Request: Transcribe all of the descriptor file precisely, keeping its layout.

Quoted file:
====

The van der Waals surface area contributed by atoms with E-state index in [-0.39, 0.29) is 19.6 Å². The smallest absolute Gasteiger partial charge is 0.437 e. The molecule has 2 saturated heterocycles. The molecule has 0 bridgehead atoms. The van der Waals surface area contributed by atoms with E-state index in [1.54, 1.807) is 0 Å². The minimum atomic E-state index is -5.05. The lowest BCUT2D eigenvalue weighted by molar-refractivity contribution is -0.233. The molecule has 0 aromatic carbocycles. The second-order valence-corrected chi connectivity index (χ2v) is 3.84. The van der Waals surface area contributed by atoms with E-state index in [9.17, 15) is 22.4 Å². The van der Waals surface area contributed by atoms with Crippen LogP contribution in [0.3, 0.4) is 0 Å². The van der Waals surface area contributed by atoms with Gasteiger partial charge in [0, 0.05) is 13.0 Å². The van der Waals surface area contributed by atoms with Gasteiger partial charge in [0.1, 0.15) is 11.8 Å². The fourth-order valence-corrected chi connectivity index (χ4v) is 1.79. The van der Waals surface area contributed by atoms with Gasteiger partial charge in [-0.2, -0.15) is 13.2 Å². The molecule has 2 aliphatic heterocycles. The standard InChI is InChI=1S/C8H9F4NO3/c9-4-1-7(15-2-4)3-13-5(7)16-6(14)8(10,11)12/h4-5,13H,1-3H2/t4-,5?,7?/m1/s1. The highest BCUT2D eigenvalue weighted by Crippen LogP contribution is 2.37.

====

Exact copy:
The van der Waals surface area contributed by atoms with E-state index in [-0.39, 0.29) is 19.6 Å². The smallest absolute Gasteiger partial charge is 0.437 e. The molecule has 2 saturated heterocycles. The molecule has 0 bridgehead atoms. The van der Waals surface area contributed by atoms with E-state index in [1.54, 1.807) is 0 Å². The minimum atomic E-state index is -5.05. The lowest BCUT2D eigenvalue weighted by molar-refractivity contribution is -0.233. The molecule has 0 aromatic carbocycles. The second-order valence-corrected chi connectivity index (χ2v) is 3.84. The van der Waals surface area contributed by atoms with E-state index in [9.17, 15) is 22.4 Å². The van der Waals surface area contributed by atoms with Crippen LogP contribution in [0.3, 0.4) is 0 Å². The van der Waals surface area contributed by atoms with Gasteiger partial charge in [0, 0.05) is 13.0 Å². The van der Waals surface area contributed by atoms with Gasteiger partial charge in [0.1, 0.15) is 11.8 Å². The fourth-order valence-corrected chi connectivity index (χ4v) is 1.79. The van der Waals surface area contributed by atoms with Gasteiger partial charge in [-0.2, -0.15) is 13.2 Å². The molecule has 2 aliphatic heterocycles. The standard InChI is InChI=1S/C8H9F4NO3/c9-4-1-7(15-2-4)3-13-5(7)16-6(14)8(10,11)12/h4-5,13H,1-3H2/t4-,5?,7?/m1/s1. The highest BCUT2D eigenvalue weighted by Crippen LogP contribution is 2.37.